Thursday, January 11, 2024

Morning Note: CPI, And What's Different As The New Year Gets Underway

Like I said in yesterday's video, the prevailing character of trading would have the market rallying on a cool inflation print, while, conversely, tanking on a hot one.

Well, the December CPI is out, and the read that presumably counts, "core" CPI, which ignores food and energy costs, cooled a tick, at 3.9% for the past year, while matching November with a month-on-month print of 0.3%.

The headline read, which captures food and energy, actually ticked up to 3.4% (from 3.1% in November) year-on-year, and to 0.3% (from 0.1%) month-on-month.

As for the stock market, no big deal -- at least initially.

SP500 futures have bounced around between up 0.3% in the premarket to down 0.3%, sitting at down 0.2% as I type (a half hour before the open):

Nasdaq 100 futures have gone from an initial pop of 0.6% to now just under the flat line -0.06%:

Russell 2000 (small caps) futures are having a somewhat rougher go of it, at the moment down 0.58%:

We'll pour through the details in our weekly economic update tomorrow.

As I've expressed aplenty of late, the setup -- particularly in terms of sentiment -- heading into this year is notably different than that heading into last year... I.e., the prevailing view of stock market conditions has turned on its head.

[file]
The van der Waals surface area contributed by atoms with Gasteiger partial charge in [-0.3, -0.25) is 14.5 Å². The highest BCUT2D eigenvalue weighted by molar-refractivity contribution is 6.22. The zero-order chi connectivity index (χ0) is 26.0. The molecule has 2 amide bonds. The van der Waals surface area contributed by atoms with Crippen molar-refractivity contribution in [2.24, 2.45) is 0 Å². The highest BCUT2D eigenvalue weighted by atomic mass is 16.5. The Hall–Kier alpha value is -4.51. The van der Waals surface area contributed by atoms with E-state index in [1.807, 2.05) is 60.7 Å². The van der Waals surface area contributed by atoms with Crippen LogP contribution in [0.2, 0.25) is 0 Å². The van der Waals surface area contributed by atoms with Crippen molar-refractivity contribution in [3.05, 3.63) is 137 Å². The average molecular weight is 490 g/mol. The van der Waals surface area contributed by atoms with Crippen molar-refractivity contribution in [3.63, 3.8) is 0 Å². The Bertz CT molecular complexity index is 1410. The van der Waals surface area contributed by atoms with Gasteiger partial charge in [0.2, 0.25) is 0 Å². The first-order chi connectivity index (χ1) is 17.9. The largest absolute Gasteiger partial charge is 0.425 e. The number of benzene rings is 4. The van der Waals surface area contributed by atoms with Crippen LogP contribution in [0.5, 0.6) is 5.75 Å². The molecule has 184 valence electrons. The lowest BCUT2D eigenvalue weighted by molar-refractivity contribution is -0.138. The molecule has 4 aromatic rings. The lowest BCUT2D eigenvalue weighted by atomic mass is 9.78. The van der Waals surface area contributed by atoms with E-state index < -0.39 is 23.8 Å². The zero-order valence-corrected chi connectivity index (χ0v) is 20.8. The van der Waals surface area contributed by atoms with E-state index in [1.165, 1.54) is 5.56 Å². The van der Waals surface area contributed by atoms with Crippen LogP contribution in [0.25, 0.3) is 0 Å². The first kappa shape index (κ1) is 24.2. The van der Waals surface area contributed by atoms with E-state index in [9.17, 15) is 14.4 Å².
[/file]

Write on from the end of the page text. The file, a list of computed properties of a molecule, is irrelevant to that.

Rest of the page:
The following noisy graph captures the bullish (green) and bearish (red) reads from the weekly American Association of Individual Investors (AAII) sentiment survey.

Note my annotations heading into each of the past two years, plus the present:

As I stated above, individual investor sentiment is essentially opposite of what it was a year ago... I.e., exceedingly bullish now, exceedingly bearish then... And, per the far left, this year's setup resembles that of early 2022's.

Now let's take a look at how stocks (SP500, bottom panel) performed over that stretch:

As for all the noise in that last chart, if you look closely you'll notice that the 2022 rallies (amid a lower trend) each came shortly following peaks in bearish sentiment... While the ensuing selloffs came off of peaking bullish sentiment... And, for the most part, the same (rallies off red, selloffs or a notable pause off of green) occurred during the 2023 melt up.

Of course there's more to market sentiment than just the read from individual investors... We, therefore, a number of years ago created our own "Fear/Greed Barometer."  With it we track AAII sentiment, Investors Intelligence’s Advisor Sentiment Survey, the SP500 volatility index (VIX), SPY (SP500 tracking ETF) short interest, QQQ (Nasdaq100) short interest, SP500 futures traders positioning, Nasdaq 100 futures traders positioning, and the NYSE Equity Put/Call Ratio.

In December 2021 our barometer scored firmly in net-greed territory (-27.27)... Then the opposite in December 2022 -- i.e., net-fear (+22.22)... Presently it's back to net-greed, big time (-50.00).

Per the above graphs, this is what you'd call a contrary indicator... That is, bearish when folks are greedy, bullish when they're fearful. 

In the words of Warren Buffett:   emphasis mine...
"A simple rule dictates my buying: Be fearful when others are greedy, and be greedy when others are fearful."
Among our barometer's inputs I have found the survey results to be the most telling.